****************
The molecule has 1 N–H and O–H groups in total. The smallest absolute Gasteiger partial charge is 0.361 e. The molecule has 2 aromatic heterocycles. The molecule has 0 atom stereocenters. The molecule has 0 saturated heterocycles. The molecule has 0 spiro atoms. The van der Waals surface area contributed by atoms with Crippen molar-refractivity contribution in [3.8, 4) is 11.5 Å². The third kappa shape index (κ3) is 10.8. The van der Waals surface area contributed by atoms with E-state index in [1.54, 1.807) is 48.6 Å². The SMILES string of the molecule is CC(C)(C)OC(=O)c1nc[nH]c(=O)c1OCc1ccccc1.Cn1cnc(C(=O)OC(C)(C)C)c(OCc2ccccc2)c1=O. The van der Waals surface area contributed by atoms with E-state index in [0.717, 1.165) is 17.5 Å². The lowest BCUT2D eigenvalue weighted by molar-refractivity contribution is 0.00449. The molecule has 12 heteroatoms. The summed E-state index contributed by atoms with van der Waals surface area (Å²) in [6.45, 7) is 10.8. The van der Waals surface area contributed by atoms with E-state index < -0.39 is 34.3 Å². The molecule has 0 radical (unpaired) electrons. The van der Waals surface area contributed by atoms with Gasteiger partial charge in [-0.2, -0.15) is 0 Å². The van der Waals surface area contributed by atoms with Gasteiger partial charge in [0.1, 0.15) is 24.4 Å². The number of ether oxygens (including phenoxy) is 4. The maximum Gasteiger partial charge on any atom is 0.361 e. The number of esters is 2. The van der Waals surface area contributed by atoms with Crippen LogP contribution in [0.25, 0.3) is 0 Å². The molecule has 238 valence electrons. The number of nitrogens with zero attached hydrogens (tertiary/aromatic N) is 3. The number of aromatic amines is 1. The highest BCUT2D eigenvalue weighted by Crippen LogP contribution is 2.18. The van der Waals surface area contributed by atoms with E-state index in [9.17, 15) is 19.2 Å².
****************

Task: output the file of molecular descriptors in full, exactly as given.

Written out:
The molecule has 1 N–H and O–H groups in total. The smallest absolute Gasteiger partial charge is 0.361 e. The molecule has 2 aromatic heterocycles. The molecule has 0 atom stereocenters. The molecule has 0 saturated heterocycles. The molecule has 0 spiro atoms. The van der Waals surface area contributed by atoms with Crippen molar-refractivity contribution in [3.8, 4) is 11.5 Å². The third kappa shape index (κ3) is 10.8. The van der Waals surface area contributed by atoms with E-state index in [1.54, 1.807) is 48.6 Å². The SMILES string of the molecule is CC(C)(C)OC(=O)c1nc[nH]c(=O)c1OCc1ccccc1.Cn1cnc(C(=O)OC(C)(C)C)c(OCc2ccccc2)c1=O. The van der Waals surface area contributed by atoms with E-state index in [0.717, 1.165) is 17.5 Å². The lowest BCUT2D eigenvalue weighted by molar-refractivity contribution is 0.00449. The molecule has 12 heteroatoms. The summed E-state index contributed by atoms with van der Waals surface area (Å²) in [6.45, 7) is 10.8. The van der Waals surface area contributed by atoms with E-state index < -0.39 is 34.3 Å². The molecule has 0 radical (unpaired) electrons. The van der Waals surface area contributed by atoms with Gasteiger partial charge in [-0.2, -0.15) is 0 Å². The van der Waals surface area contributed by atoms with Gasteiger partial charge in [0.1, 0.15) is 24.4 Å². The number of ether oxygens (including phenoxy) is 4. The maximum Gasteiger partial charge on any atom is 0.361 e. The number of esters is 2. The van der Waals surface area contributed by atoms with Crippen LogP contribution in [0.25, 0.3) is 0 Å². The molecule has 238 valence electrons. The number of nitrogens with zero attached hydrogens (tertiary/aromatic N) is 3. The number of aromatic amines is 1. The highest BCUT2D eigenvalue weighted by Crippen LogP contribution is 2.18. The van der Waals surface area contributed by atoms with E-state index in [9.17, 15) is 19.2 Å².